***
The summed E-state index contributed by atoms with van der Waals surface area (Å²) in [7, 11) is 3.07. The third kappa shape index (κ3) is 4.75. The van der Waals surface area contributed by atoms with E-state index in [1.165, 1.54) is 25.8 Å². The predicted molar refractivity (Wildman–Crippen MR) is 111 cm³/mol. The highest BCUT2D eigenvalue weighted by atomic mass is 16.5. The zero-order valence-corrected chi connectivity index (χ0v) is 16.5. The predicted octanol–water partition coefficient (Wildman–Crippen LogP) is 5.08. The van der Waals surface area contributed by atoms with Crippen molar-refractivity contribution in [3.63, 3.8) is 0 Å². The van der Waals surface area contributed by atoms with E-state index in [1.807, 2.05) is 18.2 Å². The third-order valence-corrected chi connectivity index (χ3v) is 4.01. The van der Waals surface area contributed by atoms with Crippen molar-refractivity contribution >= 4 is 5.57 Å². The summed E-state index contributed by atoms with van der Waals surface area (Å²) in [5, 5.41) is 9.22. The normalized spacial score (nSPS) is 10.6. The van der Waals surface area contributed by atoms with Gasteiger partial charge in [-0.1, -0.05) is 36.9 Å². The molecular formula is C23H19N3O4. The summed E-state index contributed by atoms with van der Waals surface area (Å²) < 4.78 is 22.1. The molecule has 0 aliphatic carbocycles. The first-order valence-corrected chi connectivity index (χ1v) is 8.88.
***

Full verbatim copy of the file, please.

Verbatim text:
The summed E-state index contributed by atoms with van der Waals surface area (Å²) in [7, 11) is 3.07. The third kappa shape index (κ3) is 4.75. The van der Waals surface area contributed by atoms with E-state index in [1.165, 1.54) is 25.8 Å². The predicted molar refractivity (Wildman–Crippen MR) is 111 cm³/mol. The highest BCUT2D eigenvalue weighted by atomic mass is 16.5. The zero-order valence-corrected chi connectivity index (χ0v) is 16.5. The predicted octanol–water partition coefficient (Wildman–Crippen LogP) is 5.08. The van der Waals surface area contributed by atoms with Crippen molar-refractivity contribution in [3.63, 3.8) is 0 Å². The van der Waals surface area contributed by atoms with E-state index in [1.807, 2.05) is 18.2 Å². The third-order valence-corrected chi connectivity index (χ3v) is 4.01. The van der Waals surface area contributed by atoms with Crippen molar-refractivity contribution >= 4 is 5.57 Å². The summed E-state index contributed by atoms with van der Waals surface area (Å²) in [5, 5.41) is 9.22. The normalized spacial score (nSPS) is 10.6. The van der Waals surface area contributed by atoms with Gasteiger partial charge in [-0.1, -0.05) is 36.9 Å². The molecular formula is C23H19N3O4. The summed E-state index contributed by atoms with van der Waals surface area (Å²) < 4.78 is 22.1. The molecule has 0 aliphatic carbocycles. The first-order valence-corrected chi connectivity index (χ1v) is 8.88.